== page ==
PERSPECTIVES Spring 2000: Putting families first is goal of newsletter, workshops
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  College of Agriculture and Life Sciences

 

Putting families first is goal
of newsletter, workshops

Streamlined, focused and expeditious use of resources to increase the Cooperative Extension Service’s visibility has been the governing motivation for Leah Chester-Davis, marketing and media relations agent, from the moment she began her career with Extension four years ago. That was when, she says, "I noticed a duplication of effort from county to county on the part of agents doing newsletters. And though the information was good, the newsletters were not of the quality they should be considering we represent two universities."

Her response? A consolidated effort, starting with the three counties that were her jurisdiction — Mecklenburg, Gaston and Cabarrus — along with Charlotte metro area neighbor Union County. A call from Durham County Director Cheryl Lloyd added that county to the combined effort. Soon Chester-Davis got together all the family and consumer education agents in the five counties to establish a budget and articles list for an entire year and make assignments. Thus was born Families First, a quarterly newsletter to inform and educate families on issues that affect them and to provide ideas for helping to improve their quality of life.

"Three family and consumer education agents serve as editors on a rotating basis," Chester-Davis explains. "They collect the articles, do some editing and then send them to me. One agent who has taken a leadership role in this each year is Nancy Smith of Gaston County." Chester-Davis edits the overall newsletter and works with the designer on layout.

The newsletter actually is part of an even larger effort to provide households with timely and practical information. In the Charlotte area, seven counties work together to offer family and consumer education programs under the umbrella "Cooperative Extension’s Families First." In addition to the counties already mentioned, these include Cleveland, Lincoln and Rowan.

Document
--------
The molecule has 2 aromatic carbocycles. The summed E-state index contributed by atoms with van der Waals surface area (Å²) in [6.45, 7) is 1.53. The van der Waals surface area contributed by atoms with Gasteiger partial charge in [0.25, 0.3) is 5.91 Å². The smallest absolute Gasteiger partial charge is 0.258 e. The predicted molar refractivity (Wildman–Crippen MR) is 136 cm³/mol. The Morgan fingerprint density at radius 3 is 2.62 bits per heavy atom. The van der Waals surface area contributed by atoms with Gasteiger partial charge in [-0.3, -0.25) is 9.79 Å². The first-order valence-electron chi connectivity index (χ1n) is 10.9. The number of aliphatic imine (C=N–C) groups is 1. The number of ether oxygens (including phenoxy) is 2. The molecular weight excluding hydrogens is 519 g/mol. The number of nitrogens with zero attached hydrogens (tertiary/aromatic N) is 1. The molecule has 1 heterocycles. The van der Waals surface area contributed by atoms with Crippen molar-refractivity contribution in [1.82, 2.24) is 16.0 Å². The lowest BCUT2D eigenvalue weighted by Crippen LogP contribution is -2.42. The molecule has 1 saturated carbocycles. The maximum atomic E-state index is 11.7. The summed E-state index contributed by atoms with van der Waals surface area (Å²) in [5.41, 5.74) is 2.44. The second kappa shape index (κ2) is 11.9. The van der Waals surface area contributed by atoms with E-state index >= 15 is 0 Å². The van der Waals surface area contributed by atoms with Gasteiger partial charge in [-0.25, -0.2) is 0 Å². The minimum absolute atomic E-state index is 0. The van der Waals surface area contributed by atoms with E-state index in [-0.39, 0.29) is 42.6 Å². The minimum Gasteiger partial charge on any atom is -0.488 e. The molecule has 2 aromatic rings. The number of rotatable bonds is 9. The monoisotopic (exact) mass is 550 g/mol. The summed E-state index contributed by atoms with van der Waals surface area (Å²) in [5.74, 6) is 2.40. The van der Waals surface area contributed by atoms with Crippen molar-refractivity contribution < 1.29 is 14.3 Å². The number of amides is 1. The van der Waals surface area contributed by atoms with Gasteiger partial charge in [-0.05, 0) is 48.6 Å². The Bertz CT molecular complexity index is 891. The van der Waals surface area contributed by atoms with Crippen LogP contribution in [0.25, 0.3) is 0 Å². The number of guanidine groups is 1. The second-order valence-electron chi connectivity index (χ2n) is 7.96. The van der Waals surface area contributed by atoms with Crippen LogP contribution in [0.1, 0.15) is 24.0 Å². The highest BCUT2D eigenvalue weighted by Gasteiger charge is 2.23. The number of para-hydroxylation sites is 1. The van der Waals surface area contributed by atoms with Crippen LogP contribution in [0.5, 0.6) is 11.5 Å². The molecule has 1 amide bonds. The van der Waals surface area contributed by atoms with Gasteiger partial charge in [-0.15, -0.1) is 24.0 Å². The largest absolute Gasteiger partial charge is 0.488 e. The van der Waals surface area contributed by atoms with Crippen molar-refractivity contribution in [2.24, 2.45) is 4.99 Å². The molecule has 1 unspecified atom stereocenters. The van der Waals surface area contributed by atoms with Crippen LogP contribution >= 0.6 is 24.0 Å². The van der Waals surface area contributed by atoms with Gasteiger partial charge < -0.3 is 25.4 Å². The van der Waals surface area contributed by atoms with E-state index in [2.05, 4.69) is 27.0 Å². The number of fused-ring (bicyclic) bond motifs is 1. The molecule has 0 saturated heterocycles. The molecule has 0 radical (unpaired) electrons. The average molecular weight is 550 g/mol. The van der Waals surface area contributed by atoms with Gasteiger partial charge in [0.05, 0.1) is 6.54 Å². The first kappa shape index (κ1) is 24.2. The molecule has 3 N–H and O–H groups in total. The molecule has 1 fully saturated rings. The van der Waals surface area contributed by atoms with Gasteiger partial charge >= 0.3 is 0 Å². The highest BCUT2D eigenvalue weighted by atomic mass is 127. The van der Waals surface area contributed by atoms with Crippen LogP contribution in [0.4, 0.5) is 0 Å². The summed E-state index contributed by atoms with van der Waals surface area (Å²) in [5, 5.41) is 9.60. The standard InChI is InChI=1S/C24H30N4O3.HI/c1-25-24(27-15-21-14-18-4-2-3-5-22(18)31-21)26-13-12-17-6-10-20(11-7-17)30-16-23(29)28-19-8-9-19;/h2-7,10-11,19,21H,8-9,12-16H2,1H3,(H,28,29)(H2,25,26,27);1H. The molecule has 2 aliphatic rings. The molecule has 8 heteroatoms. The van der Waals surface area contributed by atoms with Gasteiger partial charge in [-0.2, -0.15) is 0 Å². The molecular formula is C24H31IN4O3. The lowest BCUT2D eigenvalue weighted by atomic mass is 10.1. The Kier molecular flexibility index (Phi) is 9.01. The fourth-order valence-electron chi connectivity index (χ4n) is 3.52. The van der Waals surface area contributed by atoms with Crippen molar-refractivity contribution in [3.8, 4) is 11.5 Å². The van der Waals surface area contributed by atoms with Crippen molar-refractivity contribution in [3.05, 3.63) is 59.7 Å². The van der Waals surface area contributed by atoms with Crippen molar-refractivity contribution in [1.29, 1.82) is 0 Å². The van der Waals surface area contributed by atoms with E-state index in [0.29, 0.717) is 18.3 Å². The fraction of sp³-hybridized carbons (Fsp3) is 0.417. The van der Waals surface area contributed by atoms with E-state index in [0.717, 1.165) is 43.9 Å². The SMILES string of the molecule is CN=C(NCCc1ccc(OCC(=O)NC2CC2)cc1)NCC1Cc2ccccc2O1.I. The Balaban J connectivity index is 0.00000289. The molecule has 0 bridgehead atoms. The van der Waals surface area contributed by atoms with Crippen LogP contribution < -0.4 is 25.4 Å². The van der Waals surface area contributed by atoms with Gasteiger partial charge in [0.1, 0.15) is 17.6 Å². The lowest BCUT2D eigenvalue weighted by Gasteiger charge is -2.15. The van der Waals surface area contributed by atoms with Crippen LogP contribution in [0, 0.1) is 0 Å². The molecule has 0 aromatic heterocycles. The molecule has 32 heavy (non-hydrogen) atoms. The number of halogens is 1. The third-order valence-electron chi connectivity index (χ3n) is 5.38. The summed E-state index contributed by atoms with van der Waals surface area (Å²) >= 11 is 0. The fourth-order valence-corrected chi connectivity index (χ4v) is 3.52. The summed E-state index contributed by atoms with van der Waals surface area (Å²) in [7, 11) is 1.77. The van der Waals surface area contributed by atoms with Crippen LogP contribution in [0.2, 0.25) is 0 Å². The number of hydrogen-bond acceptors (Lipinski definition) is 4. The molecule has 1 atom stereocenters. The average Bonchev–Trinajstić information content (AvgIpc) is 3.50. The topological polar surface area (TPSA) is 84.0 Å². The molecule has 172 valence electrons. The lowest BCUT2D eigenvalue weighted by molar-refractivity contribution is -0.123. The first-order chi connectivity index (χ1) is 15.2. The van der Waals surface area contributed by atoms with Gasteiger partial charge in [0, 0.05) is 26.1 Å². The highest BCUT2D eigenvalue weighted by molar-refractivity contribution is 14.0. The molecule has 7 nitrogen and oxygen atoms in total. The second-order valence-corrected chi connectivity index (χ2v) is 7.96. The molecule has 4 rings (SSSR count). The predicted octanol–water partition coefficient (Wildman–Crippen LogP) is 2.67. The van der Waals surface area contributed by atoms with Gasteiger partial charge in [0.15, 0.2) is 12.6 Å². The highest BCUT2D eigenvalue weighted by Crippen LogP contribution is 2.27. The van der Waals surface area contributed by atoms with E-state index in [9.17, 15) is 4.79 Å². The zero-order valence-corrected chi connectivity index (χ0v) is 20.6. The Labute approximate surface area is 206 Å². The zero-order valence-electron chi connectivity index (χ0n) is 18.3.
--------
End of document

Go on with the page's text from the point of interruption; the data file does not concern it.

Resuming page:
"It’s important to recognize the role that the family and consumer education agents play in this effort," says Chester-Davis. "It takes time and a lot of work to build teams, and I really appreciate the agents in these seven counties being interested in working together as a region to offer programs. Already, Extension has benefited in many ways, including much more visibility in the Charlotte media market."

Among activities to be offered through the program will be a regional program on raising responsible and healthy children, half-day to day-long sessions that will be preceded and followed with Families First workshops in each of the area counties throughout 2000.

The Families First newsletter is intended to tie in with the educational workshops.

"The numbers of the newsletter that are copied and distributed vary from county to county," says Chester-Davis. "Some counties are in the neighborhood of 1,000 to 2,000 per quarterly issue. I am very pleased, though, that Cabarrus and Mecklenburg counties have recently recognized the importance of distributing this newsletter to a broader audience, and between the two, they will have distributed, by late February, 30,000 copies of the first issue. The total for all five counties is about 35,000.

"Most county centers do not have a postage budget that can handle that volume, so the agents are creative in the way they distribute these newsletters."

One agent, Juli Tipton-Smalley of Mecklenburg County, has arranged for the county courier to deliver several thousand copies to more than 20 library branches in the county. Doris Rogers of Cabarrus County has arranged for copies to be delivered throughout that county. Copies are distributed through the various county departments of social services, health departments, physicians’ offices, day care centers and churches.

Chester-Davis is particularly excited about the latest coup in the distribution network: "We’ve formed a partnership with Hannaford grocery stores this year, and, as part of that partnership, Families First will be available in the seven Hannaford stores in Mecklenburg and Gaston counties," she says. "Hannaford is paying for the costs to provide newsletters in their stores. We’re hoping this partnership will increase the visibility of Extension to an urban audience in the Charlotte area. In addition, Hannaford has provided funding for the Families First regional programs."

Photo by Herman Lankford

Thousands of customers walk through Hannaford each week, notes Chester-Davis, "and, with the newsletter and some educational programs we will be offering at the stores, we believe this will be an innovative way to offer nutrition education programs."

But nutrition is just one among many offerings to be available through the Families First program and that will be reported in the newsletter. "We cover a wide range of topics that are important for family members of all ages, children to retirees," Chester-Davis explains.

"It’s for anyone interested in family issues."

So far, interest is running high. "We’ve had enthusiastic response from our customers," Chester-Davis says. "Personnel in other county departments are excited about receiving the newsletter. When you walk into the offices of the Department of Social Services in Mecklenburg County, and you see how many people we can reach while they’re waiting there, it’s clear that it’s a very worthwhile project."

—Terri Leith



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